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First-generation Western student Georgia Grana beats the odds

Photo of Georgia Grana

“I hope that someday I can be a positive influence on my students.”

Georgia Grana knows better than most that being the first isn’t always easy. She was the first in her family to fill out a college application and the first one to be accepted. She was the first among her family’s four children to leave the California city where they grew up and the first to move halfway across the country to attend a college she’d never been to. None of it was easy.

But as someone who practically lived at the library and read constantly growing up, she learned from the heroes and heroines of countless stories that life’s greatest rewards are often found outside what is familiar and comfortable. She learned that out in the unknown, she would find out who she really was.

It was in those books, or because of them, that she got the first hint of what she wanted to spend the rest of her life doing. She thought being a teacher was the best way to be sure she could spend the rest of her life immersed in books and learning. And the path to becoming a teacher went through college.

When she went looking for programs to attend, she found that Western Colorado University was affordable and offered students the opportunity to enroll in an accelerated degree program that would trim the time it took to get her master’s degree, saving her even more money.

The Challenges of First-Generation College Students

Crawford Hall on a summer dayStill, even for someone as driven as Georgia, attending college as a first-generation student is incredibly hard; the statistics bear that out. According to data compiled by the National Association of Student Personnel Administrators, while 95 percent of first-generation students persist in bachelor’s degree programs past their first year, only 24 percent have earned a degree five years later.

While the reasons for the attrition rates are less clear, Georgia said, “I think a unique challenge first-generation students face is not knowing who to go to when we face challenges. Most people can ask their parents or siblings about the application process, financial aid, student loans, or any other questions while they’re going through college.”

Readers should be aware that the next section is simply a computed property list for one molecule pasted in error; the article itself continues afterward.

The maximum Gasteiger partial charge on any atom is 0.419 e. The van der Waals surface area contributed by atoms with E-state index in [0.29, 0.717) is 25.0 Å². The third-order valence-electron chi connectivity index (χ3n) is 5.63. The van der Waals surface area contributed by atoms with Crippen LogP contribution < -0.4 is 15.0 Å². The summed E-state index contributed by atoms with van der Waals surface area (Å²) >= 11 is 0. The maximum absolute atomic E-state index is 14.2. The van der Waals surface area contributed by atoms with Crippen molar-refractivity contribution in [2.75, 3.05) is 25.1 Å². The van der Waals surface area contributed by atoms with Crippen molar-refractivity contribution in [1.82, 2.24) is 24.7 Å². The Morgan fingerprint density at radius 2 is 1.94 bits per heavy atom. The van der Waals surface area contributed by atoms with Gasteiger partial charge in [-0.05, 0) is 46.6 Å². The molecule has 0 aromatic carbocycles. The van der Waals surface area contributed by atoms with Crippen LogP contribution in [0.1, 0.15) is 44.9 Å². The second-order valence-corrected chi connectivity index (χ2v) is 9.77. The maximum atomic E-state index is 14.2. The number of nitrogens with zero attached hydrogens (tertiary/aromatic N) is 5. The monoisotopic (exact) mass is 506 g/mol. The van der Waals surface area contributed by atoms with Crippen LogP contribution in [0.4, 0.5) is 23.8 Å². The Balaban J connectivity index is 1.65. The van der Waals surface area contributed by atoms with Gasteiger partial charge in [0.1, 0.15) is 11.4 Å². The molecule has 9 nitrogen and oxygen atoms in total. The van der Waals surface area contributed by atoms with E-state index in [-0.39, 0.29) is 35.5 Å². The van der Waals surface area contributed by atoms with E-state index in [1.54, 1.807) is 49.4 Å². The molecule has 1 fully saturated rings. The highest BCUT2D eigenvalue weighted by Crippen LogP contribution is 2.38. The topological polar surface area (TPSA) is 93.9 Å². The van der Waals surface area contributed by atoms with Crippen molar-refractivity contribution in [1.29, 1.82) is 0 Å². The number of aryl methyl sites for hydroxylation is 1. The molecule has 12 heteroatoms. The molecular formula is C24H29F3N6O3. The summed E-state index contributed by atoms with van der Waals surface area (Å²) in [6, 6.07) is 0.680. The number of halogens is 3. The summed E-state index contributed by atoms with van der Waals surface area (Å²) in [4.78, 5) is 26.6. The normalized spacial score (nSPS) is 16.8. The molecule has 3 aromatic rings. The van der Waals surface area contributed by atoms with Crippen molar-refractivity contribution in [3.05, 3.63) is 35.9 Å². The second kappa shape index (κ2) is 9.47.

One of the advantages Georgia and other first-generation students have at Western is the EPIC Mentors program, which provides every incoming student with a student mentor who serves as a resource they can go to for guidance and support, regardless of whether or not they have a similar resource at home.

“I think something that was a surprise to me when I got to Western was how many people there are to turn to when you are facing a challenge. For a while, I figured I was on my own going through college, but Western has so many people to talk to about the challenges everyone faces,” she said. “Not only being first-generation but also being away from home, I have struggled with knowing things most students seem to have common knowledge about, so I’ll turn to my academic advisor and meet with the advisors in the financial aid office to help me keep track of things I may not know.”

Giving Back to the Community  

Georgia knows that her experience gives her a valuable perspective that other students can benefit from, so as she was looking for ways to give back to the campus community, she found the perfect opportunity among the EPIC Mentors, where she can be the resource that first-year Western students from any background can turn to.

“My mom played a major role in my decision to go to college. She always talked about the doors that would open for me if I attended college and got a degree,” Georgia said. “Now I’m studying Elementary Education with an Emphasis in Science, Technology, Engineering, Art, and Mathematics (STEAM). I’ve wanted to be a teacher since I was in elementary school, and I hope that someday I can be the positive influence on my students that my teachers were for me.”

Author Credit: Seth Mensing